A long time ago in a state far, far away (Massachusetts), I used AT&T as my cellphone service provider. I had been using them since I was 19. When the iPhone first came out, I bought it because I could remove the original AT&T SIM card, insert a local SIM from the country I was in, and still have a handy-dandy smartphone to tweet from. So I unlocked my phone (hacked it so I could use it overseas) and off around the world I happily went.
Flash forward to the end of 2012, when Verizon announced taht their phones would come automatically unlocked for international travel. I needed a new iPhone at this point, AT&T had awful customer service and high fees, and since the new phone would already be unlocked, it would save me some hassle. It was the excuse I needed to leave AT&T.
Flash forward again to the end of 2013, when T-Mobile announced it was giving all their users free international data and text messaging in over 100 countries — plus all calls while in those countries were 20 cents a minute. This was a pretty enticing offer since I pay a lot of money a year in phone coverage.
Here’s a table of international fees I pulled together from each carrier’s website so you can compare:
|Data||$0||$30-120 per month||$25 per 100MB|
|Texting||$0||Starts at 10 cents each||50 cents to send, 5 cents to receive|
|Roaming||20 cents a minute||$30-120 per month||$4.99 per month|
That chart pretty lays the numbers out there. T-Mobile is the clear winner here.
Now, historically, T-Mobile had a reputation of being a really bad service provider. And for a number of years, they were — but thanks to money they received after the failed merger with AT&T, they heavily invested in their network and began offering 4G and LTE speeds. Now, their coverage map is almost as good as the other carriers (it still doesn’t have Verizon-level coverage but they cover 96% of the country).
With their plans starting at $50 USD per month, it was hard to make the case to stay with Verizon. I found Verizon had awful customer service and high roaming fees (one quick phone call in Canada cost me over $10!), and with my basic service plan costing $110 a month, it became a financial no-brainer.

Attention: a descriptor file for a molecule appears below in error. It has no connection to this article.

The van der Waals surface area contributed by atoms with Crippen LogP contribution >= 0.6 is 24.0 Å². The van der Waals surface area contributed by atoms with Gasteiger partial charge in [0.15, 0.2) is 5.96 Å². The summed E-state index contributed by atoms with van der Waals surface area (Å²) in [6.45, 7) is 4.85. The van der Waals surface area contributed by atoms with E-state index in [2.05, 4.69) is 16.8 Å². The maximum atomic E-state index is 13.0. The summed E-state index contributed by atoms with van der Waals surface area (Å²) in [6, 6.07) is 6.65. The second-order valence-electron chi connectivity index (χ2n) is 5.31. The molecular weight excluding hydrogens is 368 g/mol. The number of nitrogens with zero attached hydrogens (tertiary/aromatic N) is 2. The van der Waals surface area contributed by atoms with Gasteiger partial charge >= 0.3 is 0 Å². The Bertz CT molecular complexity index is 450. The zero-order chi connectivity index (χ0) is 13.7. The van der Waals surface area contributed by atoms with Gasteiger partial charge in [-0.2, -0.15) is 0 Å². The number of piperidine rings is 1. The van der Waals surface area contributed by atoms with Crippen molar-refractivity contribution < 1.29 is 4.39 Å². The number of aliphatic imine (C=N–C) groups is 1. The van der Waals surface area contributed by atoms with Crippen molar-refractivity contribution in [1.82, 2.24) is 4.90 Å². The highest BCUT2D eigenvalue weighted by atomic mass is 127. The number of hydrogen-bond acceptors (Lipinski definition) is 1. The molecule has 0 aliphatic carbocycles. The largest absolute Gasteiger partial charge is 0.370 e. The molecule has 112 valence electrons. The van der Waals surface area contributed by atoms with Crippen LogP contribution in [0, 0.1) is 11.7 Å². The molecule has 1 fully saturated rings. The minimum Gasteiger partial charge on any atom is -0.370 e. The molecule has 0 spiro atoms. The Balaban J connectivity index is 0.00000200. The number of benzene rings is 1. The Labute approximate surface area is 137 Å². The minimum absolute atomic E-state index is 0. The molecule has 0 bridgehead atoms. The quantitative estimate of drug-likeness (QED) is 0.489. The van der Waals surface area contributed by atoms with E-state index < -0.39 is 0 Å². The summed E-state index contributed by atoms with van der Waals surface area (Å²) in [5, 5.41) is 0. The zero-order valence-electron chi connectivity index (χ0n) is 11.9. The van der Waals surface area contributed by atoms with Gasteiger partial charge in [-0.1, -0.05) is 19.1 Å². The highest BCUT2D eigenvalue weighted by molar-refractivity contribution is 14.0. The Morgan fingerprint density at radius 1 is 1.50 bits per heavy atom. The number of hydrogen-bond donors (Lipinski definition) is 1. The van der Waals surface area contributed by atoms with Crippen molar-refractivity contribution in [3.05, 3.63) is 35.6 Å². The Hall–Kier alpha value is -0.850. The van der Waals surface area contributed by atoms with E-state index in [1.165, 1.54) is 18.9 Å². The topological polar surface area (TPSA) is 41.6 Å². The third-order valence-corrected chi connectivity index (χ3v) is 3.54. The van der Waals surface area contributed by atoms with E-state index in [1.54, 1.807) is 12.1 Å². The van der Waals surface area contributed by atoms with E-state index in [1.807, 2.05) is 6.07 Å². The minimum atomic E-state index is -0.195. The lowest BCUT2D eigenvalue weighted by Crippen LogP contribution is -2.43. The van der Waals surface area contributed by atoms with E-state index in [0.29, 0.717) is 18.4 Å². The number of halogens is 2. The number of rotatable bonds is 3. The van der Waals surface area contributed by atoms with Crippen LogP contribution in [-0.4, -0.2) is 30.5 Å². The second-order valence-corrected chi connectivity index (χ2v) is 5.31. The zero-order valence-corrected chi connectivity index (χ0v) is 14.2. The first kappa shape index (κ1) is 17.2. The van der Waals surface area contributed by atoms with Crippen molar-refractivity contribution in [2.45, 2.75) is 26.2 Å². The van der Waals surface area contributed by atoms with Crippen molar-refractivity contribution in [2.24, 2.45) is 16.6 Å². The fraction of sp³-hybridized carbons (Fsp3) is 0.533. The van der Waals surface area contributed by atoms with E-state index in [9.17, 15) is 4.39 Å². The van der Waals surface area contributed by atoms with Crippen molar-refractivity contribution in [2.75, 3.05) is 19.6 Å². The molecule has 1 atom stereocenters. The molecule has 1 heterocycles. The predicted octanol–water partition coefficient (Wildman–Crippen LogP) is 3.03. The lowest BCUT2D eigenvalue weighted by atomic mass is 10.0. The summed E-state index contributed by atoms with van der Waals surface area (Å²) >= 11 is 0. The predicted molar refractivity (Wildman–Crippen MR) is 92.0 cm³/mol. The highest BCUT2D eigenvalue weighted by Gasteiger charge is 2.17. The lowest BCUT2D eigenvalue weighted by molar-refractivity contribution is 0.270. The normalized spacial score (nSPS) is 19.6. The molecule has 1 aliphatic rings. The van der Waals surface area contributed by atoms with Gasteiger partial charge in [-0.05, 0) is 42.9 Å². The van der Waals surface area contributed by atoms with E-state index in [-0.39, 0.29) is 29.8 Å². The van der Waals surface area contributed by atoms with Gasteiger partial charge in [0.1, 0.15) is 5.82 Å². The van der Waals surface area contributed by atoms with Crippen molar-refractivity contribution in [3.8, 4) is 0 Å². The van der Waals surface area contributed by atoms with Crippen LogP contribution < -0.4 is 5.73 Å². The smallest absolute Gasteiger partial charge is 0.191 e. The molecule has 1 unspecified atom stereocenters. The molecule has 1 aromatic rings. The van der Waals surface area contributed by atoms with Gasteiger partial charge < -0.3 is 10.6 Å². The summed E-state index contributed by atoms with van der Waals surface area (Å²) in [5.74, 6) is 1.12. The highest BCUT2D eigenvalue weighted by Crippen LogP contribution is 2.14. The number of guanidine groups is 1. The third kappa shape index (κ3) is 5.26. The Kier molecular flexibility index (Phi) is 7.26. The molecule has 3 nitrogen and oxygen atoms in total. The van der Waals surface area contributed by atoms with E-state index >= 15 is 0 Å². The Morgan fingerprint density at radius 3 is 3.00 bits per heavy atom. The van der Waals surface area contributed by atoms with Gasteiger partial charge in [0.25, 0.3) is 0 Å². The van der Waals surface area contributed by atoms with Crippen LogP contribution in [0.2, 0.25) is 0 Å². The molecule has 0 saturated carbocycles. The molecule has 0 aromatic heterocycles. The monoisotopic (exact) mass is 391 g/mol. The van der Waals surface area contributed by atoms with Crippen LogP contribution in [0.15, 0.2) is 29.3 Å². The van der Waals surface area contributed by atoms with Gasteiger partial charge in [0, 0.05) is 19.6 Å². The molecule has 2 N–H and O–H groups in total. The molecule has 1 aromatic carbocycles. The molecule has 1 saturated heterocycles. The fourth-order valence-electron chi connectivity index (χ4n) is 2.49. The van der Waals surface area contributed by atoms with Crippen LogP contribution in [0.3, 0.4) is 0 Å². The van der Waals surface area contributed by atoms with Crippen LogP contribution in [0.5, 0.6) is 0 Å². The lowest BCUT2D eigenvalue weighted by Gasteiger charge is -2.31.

So I made the switch. I broke my contract with Verizon, ordered a new iPhone 5S, signed-up for T-Mobile, and hoped I made the right choice. My phone plan is now $70 per month (with taxes) — that’s a savings of $40 per month right away, but the big question remained: would I have good service both at home and abroad?
Service at home in New York City has been fine. I have 4G or LTE wherever I go, and I haven’t had any dropped calls. At the recent SXSW music festival in Austin, Texas, I had some spotty service, but with 20,000 people there, that might have been the reason. After using the phone for close to three months now, I haven’t had any dropped calls and only a few instances of “no service” when I was in a few rural areas, but that usually only lasts a few seconds. However, that used to happen with Verizon too, so I’m not concerned about it. (According to a new study, T-Mobile has the fastest Internet coverage, too.)
And how does it do internationally? Well, I flew to Hong Kong in February, and the second we landed I turned on my phone and waited for service. “Searching” my phone shouted back at me. Searching… searching… no service.